Your company’s mobile device security has always been of utmost importance, but if you’ve been slacking, now is the time to get a solid mobile security plan into place. As we get closer to the full integration of 5G protocol, tech leaders are becoming more and more concerned with several security issues that have been identified and are yet to be addressed. Surely, you’ve seen it in the news, but what exactly does this mean for your company’s mobile device security?
5G networks are already rolling out in major cities across the globe, and as they go, they’ve been facing certain technical issues. Many would argue that these challenges should have been expected, given the approach of such a bold introduction. As cities go online, experts have found nearly a dozen new and unexpected vulnerabilities within the 5G network that have further complicated the rollout.
Complications are Inevitable as Technology Advances
Certain complications are inevitable when it comes to any key moment in technological advancement. We create, we learn, and we modify as needed. That’s how IT works and how it has evolved to be what it is today. It’s the timing here, however, that’s the issue, as many major cities have already gone live, exposing them and their users to these unforeseen security risks.
Researchers recently presented detailed findings of at least 11 new design issues found within the 5G protocols. These design flaws include putting user location at risk, call, text, and browser history tracking, running up wireless bills, and downgrading user service to old mobile data networks, among others. For users, all of this raises concerns over snooping and personal privacy.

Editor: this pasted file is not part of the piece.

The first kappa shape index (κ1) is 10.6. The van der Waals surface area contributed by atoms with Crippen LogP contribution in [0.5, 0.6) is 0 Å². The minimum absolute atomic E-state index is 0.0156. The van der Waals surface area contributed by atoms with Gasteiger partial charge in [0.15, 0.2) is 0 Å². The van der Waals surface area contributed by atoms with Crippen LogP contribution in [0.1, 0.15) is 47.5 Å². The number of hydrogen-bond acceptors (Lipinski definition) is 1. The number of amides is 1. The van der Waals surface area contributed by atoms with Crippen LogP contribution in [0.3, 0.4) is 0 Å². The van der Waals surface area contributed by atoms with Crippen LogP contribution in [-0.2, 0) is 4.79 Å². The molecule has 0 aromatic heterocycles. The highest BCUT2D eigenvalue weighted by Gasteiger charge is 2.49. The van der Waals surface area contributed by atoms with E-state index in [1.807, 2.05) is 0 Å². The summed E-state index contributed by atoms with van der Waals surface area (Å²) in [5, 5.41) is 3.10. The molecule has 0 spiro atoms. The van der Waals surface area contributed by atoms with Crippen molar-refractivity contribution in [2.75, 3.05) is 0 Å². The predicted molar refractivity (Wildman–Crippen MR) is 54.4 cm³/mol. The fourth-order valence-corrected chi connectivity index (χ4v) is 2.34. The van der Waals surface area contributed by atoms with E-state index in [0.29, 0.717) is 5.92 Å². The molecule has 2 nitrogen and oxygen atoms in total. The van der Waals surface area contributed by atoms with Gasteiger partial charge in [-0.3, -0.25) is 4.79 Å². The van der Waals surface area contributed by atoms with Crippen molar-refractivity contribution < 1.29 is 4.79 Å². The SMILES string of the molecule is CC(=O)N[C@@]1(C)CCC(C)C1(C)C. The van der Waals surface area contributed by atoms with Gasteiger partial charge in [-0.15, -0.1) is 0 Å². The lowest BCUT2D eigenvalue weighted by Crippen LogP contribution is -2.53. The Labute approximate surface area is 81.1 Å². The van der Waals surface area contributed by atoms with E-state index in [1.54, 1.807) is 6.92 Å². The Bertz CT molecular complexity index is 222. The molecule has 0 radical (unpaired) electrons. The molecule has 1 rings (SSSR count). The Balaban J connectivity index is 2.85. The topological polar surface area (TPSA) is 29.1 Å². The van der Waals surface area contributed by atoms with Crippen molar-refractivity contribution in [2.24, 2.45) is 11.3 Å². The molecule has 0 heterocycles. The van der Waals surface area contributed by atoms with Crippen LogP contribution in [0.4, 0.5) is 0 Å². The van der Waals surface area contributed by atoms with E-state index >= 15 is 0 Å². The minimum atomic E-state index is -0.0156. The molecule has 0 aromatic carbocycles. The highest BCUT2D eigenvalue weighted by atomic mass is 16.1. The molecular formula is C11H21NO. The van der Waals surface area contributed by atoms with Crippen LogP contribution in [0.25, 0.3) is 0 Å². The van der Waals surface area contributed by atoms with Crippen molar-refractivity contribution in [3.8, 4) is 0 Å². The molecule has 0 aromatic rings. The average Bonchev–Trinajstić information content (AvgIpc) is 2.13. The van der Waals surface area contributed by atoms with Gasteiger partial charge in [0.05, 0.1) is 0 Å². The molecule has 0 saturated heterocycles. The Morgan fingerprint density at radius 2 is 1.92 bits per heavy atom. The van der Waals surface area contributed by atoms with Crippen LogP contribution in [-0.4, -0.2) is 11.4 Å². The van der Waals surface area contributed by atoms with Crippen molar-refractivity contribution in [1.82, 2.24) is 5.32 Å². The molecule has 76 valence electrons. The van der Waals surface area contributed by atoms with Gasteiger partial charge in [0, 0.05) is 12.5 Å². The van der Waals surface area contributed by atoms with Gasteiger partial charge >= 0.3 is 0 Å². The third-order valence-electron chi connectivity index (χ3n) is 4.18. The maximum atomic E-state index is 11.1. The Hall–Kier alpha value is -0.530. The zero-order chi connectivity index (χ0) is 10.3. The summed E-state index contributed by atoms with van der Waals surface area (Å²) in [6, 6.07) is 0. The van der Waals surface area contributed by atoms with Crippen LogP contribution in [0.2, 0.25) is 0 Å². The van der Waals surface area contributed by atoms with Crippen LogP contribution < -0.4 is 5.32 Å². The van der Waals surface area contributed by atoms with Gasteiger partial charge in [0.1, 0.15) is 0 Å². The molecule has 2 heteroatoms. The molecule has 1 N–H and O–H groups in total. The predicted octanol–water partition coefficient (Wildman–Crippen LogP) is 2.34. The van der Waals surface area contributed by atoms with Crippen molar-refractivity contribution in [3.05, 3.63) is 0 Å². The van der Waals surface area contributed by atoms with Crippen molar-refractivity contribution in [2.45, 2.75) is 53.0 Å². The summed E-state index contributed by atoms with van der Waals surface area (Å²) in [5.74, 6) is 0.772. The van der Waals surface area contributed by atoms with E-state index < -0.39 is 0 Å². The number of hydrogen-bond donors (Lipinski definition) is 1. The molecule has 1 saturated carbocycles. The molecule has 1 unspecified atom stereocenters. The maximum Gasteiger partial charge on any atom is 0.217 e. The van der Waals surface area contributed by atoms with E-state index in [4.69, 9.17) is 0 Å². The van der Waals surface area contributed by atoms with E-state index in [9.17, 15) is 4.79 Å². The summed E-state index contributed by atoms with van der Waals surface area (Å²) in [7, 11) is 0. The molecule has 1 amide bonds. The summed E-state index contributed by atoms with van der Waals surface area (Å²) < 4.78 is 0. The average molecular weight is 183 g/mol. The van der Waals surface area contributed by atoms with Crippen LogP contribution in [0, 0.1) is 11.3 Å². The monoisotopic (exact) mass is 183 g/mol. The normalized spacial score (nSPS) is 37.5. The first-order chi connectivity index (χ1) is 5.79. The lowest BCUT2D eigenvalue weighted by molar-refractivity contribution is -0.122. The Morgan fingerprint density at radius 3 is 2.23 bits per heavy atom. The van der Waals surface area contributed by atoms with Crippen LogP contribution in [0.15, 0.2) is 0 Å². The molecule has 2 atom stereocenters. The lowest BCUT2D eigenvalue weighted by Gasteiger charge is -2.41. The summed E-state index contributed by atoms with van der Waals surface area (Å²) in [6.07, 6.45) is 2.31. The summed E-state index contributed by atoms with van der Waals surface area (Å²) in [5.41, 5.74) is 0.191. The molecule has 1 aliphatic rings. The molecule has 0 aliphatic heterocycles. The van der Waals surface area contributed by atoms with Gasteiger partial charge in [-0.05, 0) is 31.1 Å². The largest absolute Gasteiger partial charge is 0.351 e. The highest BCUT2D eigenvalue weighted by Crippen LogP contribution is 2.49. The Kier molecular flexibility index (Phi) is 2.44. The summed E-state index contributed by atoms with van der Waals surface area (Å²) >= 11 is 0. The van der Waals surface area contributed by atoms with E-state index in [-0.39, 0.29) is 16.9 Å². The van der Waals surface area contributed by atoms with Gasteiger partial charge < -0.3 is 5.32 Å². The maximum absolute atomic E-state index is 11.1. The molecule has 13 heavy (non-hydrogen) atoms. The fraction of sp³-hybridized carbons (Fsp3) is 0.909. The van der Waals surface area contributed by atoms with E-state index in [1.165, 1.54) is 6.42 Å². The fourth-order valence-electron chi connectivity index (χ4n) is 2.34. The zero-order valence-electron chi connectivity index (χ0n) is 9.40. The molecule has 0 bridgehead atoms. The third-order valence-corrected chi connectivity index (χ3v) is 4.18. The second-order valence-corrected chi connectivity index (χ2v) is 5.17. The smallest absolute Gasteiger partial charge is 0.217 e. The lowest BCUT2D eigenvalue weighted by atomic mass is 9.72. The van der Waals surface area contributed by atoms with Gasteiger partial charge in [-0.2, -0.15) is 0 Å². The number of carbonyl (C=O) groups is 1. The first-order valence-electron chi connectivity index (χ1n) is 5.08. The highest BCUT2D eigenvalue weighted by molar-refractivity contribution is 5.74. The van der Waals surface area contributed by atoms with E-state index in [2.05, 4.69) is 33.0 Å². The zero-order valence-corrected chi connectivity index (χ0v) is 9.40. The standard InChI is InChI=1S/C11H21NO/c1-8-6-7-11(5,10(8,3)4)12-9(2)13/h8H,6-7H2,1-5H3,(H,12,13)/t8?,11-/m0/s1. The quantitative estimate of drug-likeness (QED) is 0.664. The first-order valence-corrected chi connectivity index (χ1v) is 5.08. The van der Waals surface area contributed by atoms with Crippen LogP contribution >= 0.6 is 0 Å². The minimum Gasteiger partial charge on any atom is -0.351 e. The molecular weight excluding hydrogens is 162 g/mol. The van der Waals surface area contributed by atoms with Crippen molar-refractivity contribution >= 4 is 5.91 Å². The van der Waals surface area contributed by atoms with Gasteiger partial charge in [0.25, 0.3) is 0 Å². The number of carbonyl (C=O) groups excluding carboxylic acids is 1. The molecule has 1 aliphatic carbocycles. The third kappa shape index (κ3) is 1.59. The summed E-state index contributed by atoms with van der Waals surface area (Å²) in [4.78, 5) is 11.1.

Vulnerabilities May Be Lingering
Researchers also found 5G vulnerabilities that carried over from 3 and 4G networks that were never resolved leading experts rushing to correct these flaws with time running out as rollout continues world-wide. 5G networks carried over many of the same security features found in previous generations. This means that the latest 5G networks inherited their flaws, with perhaps, the extent yet to be revealed, as all 5G features, both new and old, have yet to undergo extensive security evaluation.
5G networks were designed to protect phone identifiers that prevent tracking and targeted security attacks. Some of the flaws being found, however, include downgrade attacks. When these happen, user devices are automatically bumped down to 4G or their service is limited. The data is then left vulnerable and forced to send users’ unencrypted IMSI number (the unique international mobile subscriber identity number associated with Global System for Mobile Communications) out, defeating the purpose of the new 5G protection protocols. More and more networks are using an alternative ID, a Temporary Mobile Subscriber Identity, that regularly changes in order to hinder tracking, but this too has been found to have override capabilities that result in device tracking.
In addition to tracking issues, researchers are also finding flaws in basic device registration and deregistration, as well as paging, the function that notifies users of incoming texts and calls. The vulnerability here is that cyber hackers can easily gain information through “replay” attacks which repeatedly send the same message or command and run up a target’s mobile bill.
All findings are now under review with experts taking appropriate measures to quickly correct all vulnerabilities and flaws as the rollout continues to make headway across the globe. However, there is no way yet to tell if more issues, especially those dealing in the serious nature of location tracking and network downgrading, will be revealed in time.
For now, researchers continue to be diligent, carefully scrutinizing and going through the necessary security and testing processes to ensure that the 5G standard will ultimately protect users. As the eagerly awaiting audience to this latest technology, all of this means that we must remain aware of such possible security threats, and stay educated on the progress of these findings so that we, as a community, can continue to demand the highest standard of quality and protection necessary to operate within our global society.
Are you concerned about your company’s mobile device security? If so, contact a member of the Realnets team to request a consultation.